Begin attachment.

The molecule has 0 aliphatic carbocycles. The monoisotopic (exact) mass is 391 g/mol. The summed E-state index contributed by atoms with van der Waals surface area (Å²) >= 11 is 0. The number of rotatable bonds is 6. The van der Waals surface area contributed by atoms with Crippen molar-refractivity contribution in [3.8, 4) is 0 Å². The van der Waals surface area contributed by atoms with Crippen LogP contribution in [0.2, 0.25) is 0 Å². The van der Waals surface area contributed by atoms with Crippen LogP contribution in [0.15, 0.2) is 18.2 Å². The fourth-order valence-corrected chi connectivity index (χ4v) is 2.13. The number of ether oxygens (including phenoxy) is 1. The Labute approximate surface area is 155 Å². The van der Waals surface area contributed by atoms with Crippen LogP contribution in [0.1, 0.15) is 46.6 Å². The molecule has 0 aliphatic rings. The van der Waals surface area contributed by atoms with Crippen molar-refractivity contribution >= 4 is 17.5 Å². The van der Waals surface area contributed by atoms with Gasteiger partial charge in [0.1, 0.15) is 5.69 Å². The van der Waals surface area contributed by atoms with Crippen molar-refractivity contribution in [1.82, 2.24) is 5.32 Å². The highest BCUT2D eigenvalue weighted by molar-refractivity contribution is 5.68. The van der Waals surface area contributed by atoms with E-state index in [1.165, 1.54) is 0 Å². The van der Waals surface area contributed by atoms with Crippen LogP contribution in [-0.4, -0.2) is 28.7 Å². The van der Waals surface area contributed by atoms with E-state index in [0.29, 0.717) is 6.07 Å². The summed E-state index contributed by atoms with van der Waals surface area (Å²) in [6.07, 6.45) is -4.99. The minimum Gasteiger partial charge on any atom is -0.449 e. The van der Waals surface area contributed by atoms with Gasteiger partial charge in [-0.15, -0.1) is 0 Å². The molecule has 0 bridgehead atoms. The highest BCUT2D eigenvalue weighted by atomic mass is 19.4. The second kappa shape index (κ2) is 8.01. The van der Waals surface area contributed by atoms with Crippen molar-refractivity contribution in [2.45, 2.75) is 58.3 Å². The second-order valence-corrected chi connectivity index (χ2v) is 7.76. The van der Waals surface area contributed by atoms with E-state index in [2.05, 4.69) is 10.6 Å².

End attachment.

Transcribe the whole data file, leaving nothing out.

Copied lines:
The molecule has 0 aliphatic carbocycles. The monoisotopic (exact) mass is 391 g/mol. The summed E-state index contributed by atoms with van der Waals surface area (Å²) >= 11 is 0. The number of rotatable bonds is 6. The van der Waals surface area contributed by atoms with Crippen molar-refractivity contribution in [3.8, 4) is 0 Å². The van der Waals surface area contributed by atoms with Crippen LogP contribution in [0.2, 0.25) is 0 Å². The van der Waals surface area contributed by atoms with Crippen LogP contribution in [0.15, 0.2) is 18.2 Å². The fourth-order valence-corrected chi connectivity index (χ4v) is 2.13. The number of ether oxygens (including phenoxy) is 1. The Labute approximate surface area is 155 Å². The van der Waals surface area contributed by atoms with Crippen LogP contribution in [0.1, 0.15) is 46.6 Å². The molecule has 0 aliphatic rings. The van der Waals surface area contributed by atoms with Crippen molar-refractivity contribution >= 4 is 17.5 Å². The van der Waals surface area contributed by atoms with Gasteiger partial charge in [0.1, 0.15) is 5.69 Å². The van der Waals surface area contributed by atoms with Crippen molar-refractivity contribution in [1.82, 2.24) is 5.32 Å². The highest BCUT2D eigenvalue weighted by molar-refractivity contribution is 5.68. The van der Waals surface area contributed by atoms with E-state index in [1.165, 1.54) is 0 Å². The van der Waals surface area contributed by atoms with Crippen LogP contribution in [-0.4, -0.2) is 28.7 Å². The van der Waals surface area contributed by atoms with E-state index in [0.29, 0.717) is 6.07 Å². The summed E-state index contributed by atoms with van der Waals surface area (Å²) in [6.07, 6.45) is -4.99. The minimum Gasteiger partial charge on any atom is -0.449 e. The van der Waals surface area contributed by atoms with Gasteiger partial charge in [-0.15, -0.1) is 0 Å². The molecule has 0 bridgehead atoms. The highest BCUT2D eigenvalue weighted by atomic mass is 19.4. The second kappa shape index (κ2) is 8.01. The van der Waals surface area contributed by atoms with Crippen molar-refractivity contribution in [2.45, 2.75) is 58.3 Å². The second-order valence-corrected chi connectivity index (χ2v) is 7.76. The van der Waals surface area contributed by atoms with E-state index in [2.05, 4.69) is 10.6 Å².